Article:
I rarely write anything about hockey. There are 28,309,146 hockey blogs out there, and around 98.3% of what anybody writes about hockey is blather - like all other sports.
Anyway, in addition to being a lifelong hockey fan, I'm a Pittsburgh Penguins fan. Lately, that's been great, because of players like Sidney Crosby, Kris Letang, Marc-André Fleury, and so on. Crosby has been the best player in hockey since he started in the NHL in 2005, and this season was looking to be his most productive as a scorer. In January, Crosby was hit in the head in two successive games, and has been unable to play since because of concussion. The first hit was not called a penalty, but was in my opinion a deliberate action in attempt to injure. The second was called a penalty, and did result in Sid's head striking the edge of the wall around the ice, but I don't think it was an attempt to injure, just a dumb play.
Controversy over head shots has heated up ever since. Two games ago, Penguins forward Matt Cooke, who has a long history of doing stupid and deliberately injurious things during games, elbowed a New York Rangers player in the head, and received a game penalty and a suspension through the end of the regular season and the first round of the playoffs.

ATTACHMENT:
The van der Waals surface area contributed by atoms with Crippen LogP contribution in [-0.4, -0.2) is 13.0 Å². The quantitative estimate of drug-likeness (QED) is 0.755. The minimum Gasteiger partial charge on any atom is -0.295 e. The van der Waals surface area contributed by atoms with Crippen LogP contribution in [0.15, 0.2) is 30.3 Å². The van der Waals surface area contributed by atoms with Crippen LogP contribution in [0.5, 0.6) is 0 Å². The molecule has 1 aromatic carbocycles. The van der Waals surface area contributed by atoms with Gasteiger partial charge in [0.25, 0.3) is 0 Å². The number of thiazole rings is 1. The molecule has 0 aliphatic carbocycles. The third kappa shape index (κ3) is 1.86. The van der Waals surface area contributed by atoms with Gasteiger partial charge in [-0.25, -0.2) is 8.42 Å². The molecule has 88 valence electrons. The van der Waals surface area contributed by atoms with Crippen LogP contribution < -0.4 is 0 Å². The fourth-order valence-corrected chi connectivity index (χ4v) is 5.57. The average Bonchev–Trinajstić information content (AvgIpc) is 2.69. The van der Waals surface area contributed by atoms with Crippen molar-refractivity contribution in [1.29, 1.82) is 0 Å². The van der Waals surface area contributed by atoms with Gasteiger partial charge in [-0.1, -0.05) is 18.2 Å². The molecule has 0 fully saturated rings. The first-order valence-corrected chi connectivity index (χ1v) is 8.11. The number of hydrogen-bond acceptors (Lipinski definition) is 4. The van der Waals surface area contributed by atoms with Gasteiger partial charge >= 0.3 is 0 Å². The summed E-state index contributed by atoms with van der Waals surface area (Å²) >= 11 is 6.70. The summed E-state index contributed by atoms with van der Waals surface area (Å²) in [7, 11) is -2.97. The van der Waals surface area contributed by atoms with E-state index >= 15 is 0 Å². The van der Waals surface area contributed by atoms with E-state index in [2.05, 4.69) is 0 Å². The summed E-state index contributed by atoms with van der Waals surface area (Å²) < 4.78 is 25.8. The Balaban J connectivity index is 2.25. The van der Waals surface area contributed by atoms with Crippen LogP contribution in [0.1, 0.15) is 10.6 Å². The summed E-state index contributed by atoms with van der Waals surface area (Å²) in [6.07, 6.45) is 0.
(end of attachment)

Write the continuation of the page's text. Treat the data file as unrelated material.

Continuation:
Hockey fandom and media are basically unanimous in praise of the suspension, because, they repeat, the NHL finally got the discipline right.
Unfortunately for all hockey fans, what the NHL did was on the basis of this player's reputation and history, and the current controversy. I am not saying that Matt Cooke should be allowed to deliberately target opponents' heads with his elbows. I am saying that the punishment befit the criminal, not the crime. It wasn't justice; it wasn't even discipline. They made an example of him. Cooke's suspension is a spectacle, or a PR campaign (especially after Penguins owner Mario Lemieux made such a big deal about head hits), to show the NHL is Really Taking Player Safety Very Seriously Indeed.
I believe all the blather about head shots and attempt-to-injure penalties lately really misses a main factor: the salary cap. (If any hockey fans happen by, I do mean that seriously, but you may have noticed this really isn't a hockey-related blog, so I'm not going to pursue it.)
Anyway, enough about this.